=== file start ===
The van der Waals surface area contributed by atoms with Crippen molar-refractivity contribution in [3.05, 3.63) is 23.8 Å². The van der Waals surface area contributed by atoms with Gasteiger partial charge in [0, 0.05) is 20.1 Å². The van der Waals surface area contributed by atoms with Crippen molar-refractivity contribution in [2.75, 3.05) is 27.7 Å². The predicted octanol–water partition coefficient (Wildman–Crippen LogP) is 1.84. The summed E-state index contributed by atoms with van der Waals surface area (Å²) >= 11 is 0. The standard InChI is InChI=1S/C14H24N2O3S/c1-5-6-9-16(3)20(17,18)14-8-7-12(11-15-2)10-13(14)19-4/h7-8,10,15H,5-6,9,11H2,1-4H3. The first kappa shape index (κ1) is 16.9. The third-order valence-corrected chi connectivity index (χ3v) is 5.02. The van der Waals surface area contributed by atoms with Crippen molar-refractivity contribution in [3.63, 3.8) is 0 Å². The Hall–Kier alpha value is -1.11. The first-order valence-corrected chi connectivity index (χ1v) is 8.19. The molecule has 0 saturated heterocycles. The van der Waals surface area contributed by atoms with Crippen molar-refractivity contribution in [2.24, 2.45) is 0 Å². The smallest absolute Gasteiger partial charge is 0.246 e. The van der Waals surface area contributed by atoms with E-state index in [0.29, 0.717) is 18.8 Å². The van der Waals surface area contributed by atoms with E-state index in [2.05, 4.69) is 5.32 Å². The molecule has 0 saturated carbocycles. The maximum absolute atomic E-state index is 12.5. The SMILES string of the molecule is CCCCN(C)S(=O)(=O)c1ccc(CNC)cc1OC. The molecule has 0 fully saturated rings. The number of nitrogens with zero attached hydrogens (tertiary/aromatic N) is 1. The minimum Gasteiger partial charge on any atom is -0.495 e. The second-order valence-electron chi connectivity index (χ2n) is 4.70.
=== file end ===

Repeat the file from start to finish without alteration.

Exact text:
The van der Waals surface area contributed by atoms with Crippen molar-refractivity contribution in [3.05, 3.63) is 23.8 Å². The van der Waals surface area contributed by atoms with Gasteiger partial charge in [0, 0.05) is 20.1 Å². The van der Waals surface area contributed by atoms with Crippen molar-refractivity contribution in [2.75, 3.05) is 27.7 Å². The predicted octanol–water partition coefficient (Wildman–Crippen LogP) is 1.84. The summed E-state index contributed by atoms with van der Waals surface area (Å²) >= 11 is 0. The standard InChI is InChI=1S/C14H24N2O3S/c1-5-6-9-16(3)20(17,18)14-8-7-12(11-15-2)10-13(14)19-4/h7-8,10,15H,5-6,9,11H2,1-4H3. The first kappa shape index (κ1) is 16.9. The third-order valence-corrected chi connectivity index (χ3v) is 5.02. The van der Waals surface area contributed by atoms with Crippen molar-refractivity contribution in [3.63, 3.8) is 0 Å². The Hall–Kier alpha value is -1.11. The first-order valence-corrected chi connectivity index (χ1v) is 8.19. The molecule has 0 saturated heterocycles. The van der Waals surface area contributed by atoms with Crippen molar-refractivity contribution in [2.24, 2.45) is 0 Å². The smallest absolute Gasteiger partial charge is 0.246 e. The van der Waals surface area contributed by atoms with E-state index in [0.29, 0.717) is 18.8 Å². The van der Waals surface area contributed by atoms with E-state index in [2.05, 4.69) is 5.32 Å². The molecule has 0 saturated carbocycles. The maximum absolute atomic E-state index is 12.5. The SMILES string of the molecule is CCCCN(C)S(=O)(=O)c1ccc(CNC)cc1OC. The molecule has 0 fully saturated rings. The number of nitrogens with zero attached hydrogens (tertiary/aromatic N) is 1. The minimum Gasteiger partial charge on any atom is -0.495 e. The second-order valence-electron chi connectivity index (χ2n) is 4.70.